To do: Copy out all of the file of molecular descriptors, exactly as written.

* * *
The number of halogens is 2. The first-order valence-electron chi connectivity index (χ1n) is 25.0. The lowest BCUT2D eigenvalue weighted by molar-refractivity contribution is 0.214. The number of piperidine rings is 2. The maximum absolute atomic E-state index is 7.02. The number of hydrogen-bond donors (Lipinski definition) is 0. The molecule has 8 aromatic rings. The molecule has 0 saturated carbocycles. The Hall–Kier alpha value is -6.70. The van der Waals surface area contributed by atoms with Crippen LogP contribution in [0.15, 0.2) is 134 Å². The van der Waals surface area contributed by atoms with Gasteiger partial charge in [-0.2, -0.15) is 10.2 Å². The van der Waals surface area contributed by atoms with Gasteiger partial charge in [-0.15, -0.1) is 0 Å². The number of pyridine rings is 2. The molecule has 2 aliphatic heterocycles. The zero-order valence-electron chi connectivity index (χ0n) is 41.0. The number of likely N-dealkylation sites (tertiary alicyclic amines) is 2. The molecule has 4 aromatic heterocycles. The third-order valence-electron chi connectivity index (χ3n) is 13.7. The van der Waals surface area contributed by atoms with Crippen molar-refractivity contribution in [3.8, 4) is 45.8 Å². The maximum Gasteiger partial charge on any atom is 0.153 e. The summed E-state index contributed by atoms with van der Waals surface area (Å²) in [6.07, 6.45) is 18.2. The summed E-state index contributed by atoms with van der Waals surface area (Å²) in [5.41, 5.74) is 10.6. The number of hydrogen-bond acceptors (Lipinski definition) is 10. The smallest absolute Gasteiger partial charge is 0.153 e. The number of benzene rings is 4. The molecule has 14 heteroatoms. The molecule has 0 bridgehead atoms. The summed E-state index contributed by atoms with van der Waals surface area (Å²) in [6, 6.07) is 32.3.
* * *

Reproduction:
The number of halogens is 2. The first-order valence-electron chi connectivity index (χ1n) is 25.0. The lowest BCUT2D eigenvalue weighted by molar-refractivity contribution is 0.214. The number of piperidine rings is 2. The maximum absolute atomic E-state index is 7.02. The number of hydrogen-bond donors (Lipinski definition) is 0. The molecule has 8 aromatic rings. The molecule has 0 saturated carbocycles. The Hall–Kier alpha value is -6.70. The van der Waals surface area contributed by atoms with Crippen LogP contribution in [0.15, 0.2) is 134 Å². The van der Waals surface area contributed by atoms with Gasteiger partial charge in [-0.2, -0.15) is 10.2 Å². The van der Waals surface area contributed by atoms with Gasteiger partial charge in [-0.15, -0.1) is 0 Å². The number of pyridine rings is 2. The molecule has 2 aliphatic heterocycles. The zero-order valence-electron chi connectivity index (χ0n) is 41.0. The number of likely N-dealkylation sites (tertiary alicyclic amines) is 2. The molecule has 4 aromatic heterocycles. The third-order valence-electron chi connectivity index (χ3n) is 13.7. The van der Waals surface area contributed by atoms with Crippen molar-refractivity contribution in [3.8, 4) is 45.8 Å². The maximum Gasteiger partial charge on any atom is 0.153 e. The summed E-state index contributed by atoms with van der Waals surface area (Å²) in [6.07, 6.45) is 18.2. The summed E-state index contributed by atoms with van der Waals surface area (Å²) in [5.41, 5.74) is 10.6. The number of hydrogen-bond acceptors (Lipinski definition) is 10. The smallest absolute Gasteiger partial charge is 0.153 e. The number of benzene rings is 4. The molecule has 14 heteroatoms. The molecule has 0 bridgehead atoms. The summed E-state index contributed by atoms with van der Waals surface area (Å²) in [6, 6.07) is 32.3.